50000 Words Pocket Book

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Recently I was at a library used book sale and came across this interesting little “vest pocket” book called 50,000 words Divided and Spelled, created by Harry Sharp. I love words – and so of course, for 50 cents, I couldn’t pass it by.

It’s an interesting little book, only a few inches wide and tall, with nothing but pages and pages of words, divided and spelled, just as the title suggests. Here’s a view of the inside pages:

50k Words Inside View
50k Words Inside View

One might wonder what you would do with a book like this – but it actually can be quite useful as a writer or speaker – there are tons of words in the English language where it can be difficult to know how to pronounce or spell them.

There are also many words that can mean different things depending on how the syllables are stressed. In the preface of the book, we are given the example “rebel” – which is a noun in one case and a verb in another, depending on how the syllables are stressed.

Another thing the introduction of the book brings up is how many words are divided by their prefix/root/suffix, when in some cases it might be better to divide them phonetically. For example, know-ledge vs. knowl-edge.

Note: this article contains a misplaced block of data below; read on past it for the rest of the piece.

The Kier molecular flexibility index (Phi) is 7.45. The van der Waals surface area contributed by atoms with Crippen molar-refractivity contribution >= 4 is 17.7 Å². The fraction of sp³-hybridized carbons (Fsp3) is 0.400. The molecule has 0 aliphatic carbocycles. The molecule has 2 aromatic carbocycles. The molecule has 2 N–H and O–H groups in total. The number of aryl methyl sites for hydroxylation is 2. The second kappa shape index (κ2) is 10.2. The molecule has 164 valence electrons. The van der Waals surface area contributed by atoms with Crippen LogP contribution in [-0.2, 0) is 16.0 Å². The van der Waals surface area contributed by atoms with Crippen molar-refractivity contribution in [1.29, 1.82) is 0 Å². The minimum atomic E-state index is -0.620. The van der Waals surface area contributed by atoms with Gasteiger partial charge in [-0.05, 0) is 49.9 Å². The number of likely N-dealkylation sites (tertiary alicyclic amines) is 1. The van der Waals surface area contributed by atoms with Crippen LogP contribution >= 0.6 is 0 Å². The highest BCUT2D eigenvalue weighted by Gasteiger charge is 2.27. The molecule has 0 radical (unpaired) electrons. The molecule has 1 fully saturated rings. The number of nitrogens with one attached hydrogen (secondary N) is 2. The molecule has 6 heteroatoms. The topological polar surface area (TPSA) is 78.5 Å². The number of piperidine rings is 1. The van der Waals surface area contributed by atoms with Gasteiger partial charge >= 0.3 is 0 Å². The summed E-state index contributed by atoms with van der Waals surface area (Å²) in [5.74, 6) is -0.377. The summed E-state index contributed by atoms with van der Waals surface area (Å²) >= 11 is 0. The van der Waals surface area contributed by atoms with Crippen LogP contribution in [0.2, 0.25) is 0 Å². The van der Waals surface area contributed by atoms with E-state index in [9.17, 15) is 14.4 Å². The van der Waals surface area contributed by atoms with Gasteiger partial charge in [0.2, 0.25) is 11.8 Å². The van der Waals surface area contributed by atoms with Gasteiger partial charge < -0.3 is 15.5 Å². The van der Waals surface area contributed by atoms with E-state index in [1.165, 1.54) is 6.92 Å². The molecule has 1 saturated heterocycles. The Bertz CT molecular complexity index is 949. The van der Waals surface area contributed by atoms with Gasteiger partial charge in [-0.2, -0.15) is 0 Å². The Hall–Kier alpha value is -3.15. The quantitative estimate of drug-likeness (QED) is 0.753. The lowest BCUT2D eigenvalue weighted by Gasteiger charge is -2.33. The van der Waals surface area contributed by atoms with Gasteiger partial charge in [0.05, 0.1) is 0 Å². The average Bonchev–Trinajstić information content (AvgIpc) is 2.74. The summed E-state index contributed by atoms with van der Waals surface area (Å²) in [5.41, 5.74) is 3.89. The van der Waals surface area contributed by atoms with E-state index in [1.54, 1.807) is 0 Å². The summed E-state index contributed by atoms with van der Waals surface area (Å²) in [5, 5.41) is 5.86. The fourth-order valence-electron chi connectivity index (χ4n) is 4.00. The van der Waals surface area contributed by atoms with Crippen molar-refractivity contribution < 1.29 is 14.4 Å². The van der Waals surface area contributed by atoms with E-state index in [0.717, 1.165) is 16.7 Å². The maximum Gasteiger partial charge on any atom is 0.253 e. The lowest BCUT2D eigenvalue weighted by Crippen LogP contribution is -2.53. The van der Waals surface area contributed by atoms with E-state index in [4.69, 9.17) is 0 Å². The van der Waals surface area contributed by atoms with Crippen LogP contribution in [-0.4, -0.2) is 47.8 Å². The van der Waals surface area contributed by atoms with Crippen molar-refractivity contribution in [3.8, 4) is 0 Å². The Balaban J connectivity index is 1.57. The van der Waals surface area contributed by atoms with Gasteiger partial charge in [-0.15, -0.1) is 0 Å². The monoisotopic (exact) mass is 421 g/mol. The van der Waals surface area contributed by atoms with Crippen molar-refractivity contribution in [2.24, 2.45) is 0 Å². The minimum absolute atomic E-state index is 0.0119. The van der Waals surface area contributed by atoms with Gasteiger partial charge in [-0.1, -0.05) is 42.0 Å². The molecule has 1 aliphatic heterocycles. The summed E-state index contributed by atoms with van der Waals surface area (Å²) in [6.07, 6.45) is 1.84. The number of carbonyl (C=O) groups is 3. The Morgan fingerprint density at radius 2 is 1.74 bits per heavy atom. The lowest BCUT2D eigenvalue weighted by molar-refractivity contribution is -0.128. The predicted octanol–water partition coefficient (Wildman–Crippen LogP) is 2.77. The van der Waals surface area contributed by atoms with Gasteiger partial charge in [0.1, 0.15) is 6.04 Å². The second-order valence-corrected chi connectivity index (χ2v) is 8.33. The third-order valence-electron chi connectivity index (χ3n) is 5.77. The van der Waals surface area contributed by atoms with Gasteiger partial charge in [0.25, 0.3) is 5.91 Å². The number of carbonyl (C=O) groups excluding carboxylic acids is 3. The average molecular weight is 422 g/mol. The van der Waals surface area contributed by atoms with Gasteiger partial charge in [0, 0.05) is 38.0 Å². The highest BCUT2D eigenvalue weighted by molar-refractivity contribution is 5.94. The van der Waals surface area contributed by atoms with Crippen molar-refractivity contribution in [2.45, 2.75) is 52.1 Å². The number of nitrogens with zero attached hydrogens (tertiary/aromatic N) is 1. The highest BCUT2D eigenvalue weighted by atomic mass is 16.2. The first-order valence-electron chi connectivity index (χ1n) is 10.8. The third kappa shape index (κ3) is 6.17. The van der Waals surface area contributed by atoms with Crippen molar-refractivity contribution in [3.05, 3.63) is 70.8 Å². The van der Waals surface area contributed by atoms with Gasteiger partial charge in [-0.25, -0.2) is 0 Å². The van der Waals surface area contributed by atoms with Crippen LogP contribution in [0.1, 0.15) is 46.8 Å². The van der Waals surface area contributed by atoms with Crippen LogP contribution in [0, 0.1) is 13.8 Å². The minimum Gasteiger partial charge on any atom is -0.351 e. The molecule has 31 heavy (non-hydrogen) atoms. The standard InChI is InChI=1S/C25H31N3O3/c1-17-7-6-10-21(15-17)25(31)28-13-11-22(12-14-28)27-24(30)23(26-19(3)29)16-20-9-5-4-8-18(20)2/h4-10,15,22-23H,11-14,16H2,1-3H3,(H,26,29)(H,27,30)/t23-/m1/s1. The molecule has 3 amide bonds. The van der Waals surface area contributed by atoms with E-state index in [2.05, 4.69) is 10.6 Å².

While it’s certainly not a book we’d want to sit down and read for “fun” – in the days before we had dictionaries with pronunciations and things like computers with spell check, it would have been immensely useful for a writer or public speaker.

I also know if I would have had a copy of this book as a hyperlexic kid I would have LOVED it. It would have also been useful for me to actually be able to pronounce a lot of words – something I struggle with even as an adult today.

Editions and Versions

There are a couple of different versions of this book. My edition of the book was the fourth printing of the first version, published in 1964. The binding is a little rough for the wear, as you can see in this picture of the copyright page:

50k Words Fourth Printing
50k Words Fourth Printing

As the original book is quite small, it’s not surprising that later a desk edition was published in 1986, which contains the same words as the original, but much easier to read.

I am not sure what I will do with this book just yet – whether I will keep it as a little handy desk reference book or whether I’ll use it in my journal-making adventures – but for 50 cents, it’s a great find.

Sadly, I couldn’t find out much about the author Harry Sharp – if anyone knows anything about him I’d love to hear from you in the comments below!

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